Life-altering experience set path for career
Jan. 29, 2021 – DALLAS – As a caregiver to her late husband, Cheryl Thaxton, DNP, APRN, CPNP, FNP-BC, CHPPN, ACHPN, FPCN, was so inspired by the palliative care team that worked with her family that she chose to shift her career path to focus on becoming a palliative care provider to help others.
“It provided me a glimpse of the other side of illness,” Thaxton recalled. “The experience added meaningful depth to my reflections as a nurse leader. It reminded me what it means for patients and families to receive the best possible care with compassion, and it is why I sit here today.”
Palliative care is specialized medical care focused on providing patients relief from pain and other symptoms of a serious illness, regardless of the diagnosis, according to the Mayo Clinic. Those who provide palliative care aim to improve quality of life for patients and their families.
Thaxton, the Doctor of Nursing Practice program director in the TWU College of Nursing and a member of the Black Faculty & Staff Affinity Group at TWU, donated a kidney to her husband who battled polycystic kidney disease (PKD). Doctors originally deemed her kidney incompatible due to differing blood types, but Johns Hopkins University in Baltimore, Maryland, was able to complete the surgery successfully to add 12 more years to his life.
Thanks to the surgery, Thaxton and her husband were able to laugh about his newfound affinity for oatmeal raisin cookies, a favorite of Thaxton’s but never of his until that point.
“After the surgery, he was healthier than me,” Thaxton said. “I met caring medical professionals throughout the process of becoming a living organ donor. They went above and beyond to help my family, and I have always committed to doing the same for my patients and families.”
Today, Thaxton stresses the importance of palliative care and that it requires cultural awareness and mindfulness.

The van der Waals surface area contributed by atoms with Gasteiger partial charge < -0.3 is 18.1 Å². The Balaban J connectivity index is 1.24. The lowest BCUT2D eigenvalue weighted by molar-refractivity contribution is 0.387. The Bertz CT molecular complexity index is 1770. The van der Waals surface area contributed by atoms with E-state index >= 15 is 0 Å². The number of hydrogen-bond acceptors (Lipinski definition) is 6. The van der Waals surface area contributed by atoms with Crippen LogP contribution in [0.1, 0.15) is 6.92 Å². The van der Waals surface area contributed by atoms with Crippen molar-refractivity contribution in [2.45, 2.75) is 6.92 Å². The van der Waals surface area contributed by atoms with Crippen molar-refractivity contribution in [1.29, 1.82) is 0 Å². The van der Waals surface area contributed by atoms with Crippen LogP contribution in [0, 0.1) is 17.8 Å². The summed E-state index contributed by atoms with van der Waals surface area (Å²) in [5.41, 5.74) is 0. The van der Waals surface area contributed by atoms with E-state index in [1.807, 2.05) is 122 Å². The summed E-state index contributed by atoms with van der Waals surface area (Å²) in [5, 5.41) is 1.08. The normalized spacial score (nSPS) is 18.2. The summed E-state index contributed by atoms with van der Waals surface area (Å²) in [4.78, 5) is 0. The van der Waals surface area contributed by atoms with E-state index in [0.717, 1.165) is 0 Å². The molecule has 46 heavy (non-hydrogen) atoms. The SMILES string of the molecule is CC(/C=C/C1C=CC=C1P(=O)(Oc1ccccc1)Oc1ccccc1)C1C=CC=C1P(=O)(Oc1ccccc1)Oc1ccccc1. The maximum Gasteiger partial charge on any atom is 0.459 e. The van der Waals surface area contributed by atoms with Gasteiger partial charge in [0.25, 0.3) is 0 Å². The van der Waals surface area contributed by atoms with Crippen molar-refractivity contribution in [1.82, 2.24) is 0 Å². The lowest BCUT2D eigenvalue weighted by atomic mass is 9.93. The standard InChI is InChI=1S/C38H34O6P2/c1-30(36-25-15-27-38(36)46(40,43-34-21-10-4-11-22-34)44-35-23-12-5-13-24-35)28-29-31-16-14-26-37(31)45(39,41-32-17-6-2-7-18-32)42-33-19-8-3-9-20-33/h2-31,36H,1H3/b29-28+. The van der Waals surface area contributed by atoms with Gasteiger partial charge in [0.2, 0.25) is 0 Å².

“It’s a precious moment for those patients and their families and we must support them in a meaningful way with compassion,” Thaxton said.
After that life-altering experience, Thaxton went on to become a co-founder of the Duke Children’s Pediatric Quality of Life Team in Durham, North Carolina. She coordinated a $100,000 grant-funded multi-disciplinary course for Duke’s pediatric staff addressing ‘A Total Approach to Suffering in Children: Pediatric Pain and Palliative Care’.
Thaxton said it was one of the most special achievements of her career. However, it is one in a number of career achievements that include serving as national faculty for the End-of-Life Nursing Education Consortium (ELNEC) and most recently being selected to co-chair the first ever Pediatric Palliative Care (PCC) Task Force established by the National Coalition for Hospice and Palliative Care (NCHPC).
She would not have the career she has built, though, without great, diverse mentors.
“My greatest mentors come from different backgrounds, genders, and races and have been with me throughout my career,” said Thaxton. “Having a group of mentors from diverse backgrounds is important.”
While she certainly has photos of her mentors, the most significant photo that has been in her office her entire 29-year career is of someone she has never met – Mary Eliza Mahoney, the first Black nurse to graduate from an American school of nursing.
“Her story inspires me to work hard, serve patients and families with the utmost humility, and to continue to grow as a lifelong learner in the field of nursing,” Thaxton said. “Her legacy lives on even 95 years later.”
In addition to directing the DNP program at TWU, Thaxton also works with a team to develop the curriculum for the upcoming BSN-to-DNP in Organizational Leadership Track.
“The TWU College of Nursing has a dynamic DNP program that fully equips students to take on hospital and academic settings. The DNP program is innovative and adds transformative growth for DNP students so they have the confidence to work within various healthcare settings,” Thaxton said.
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Page last updated 9:53 AM, January 29, 2021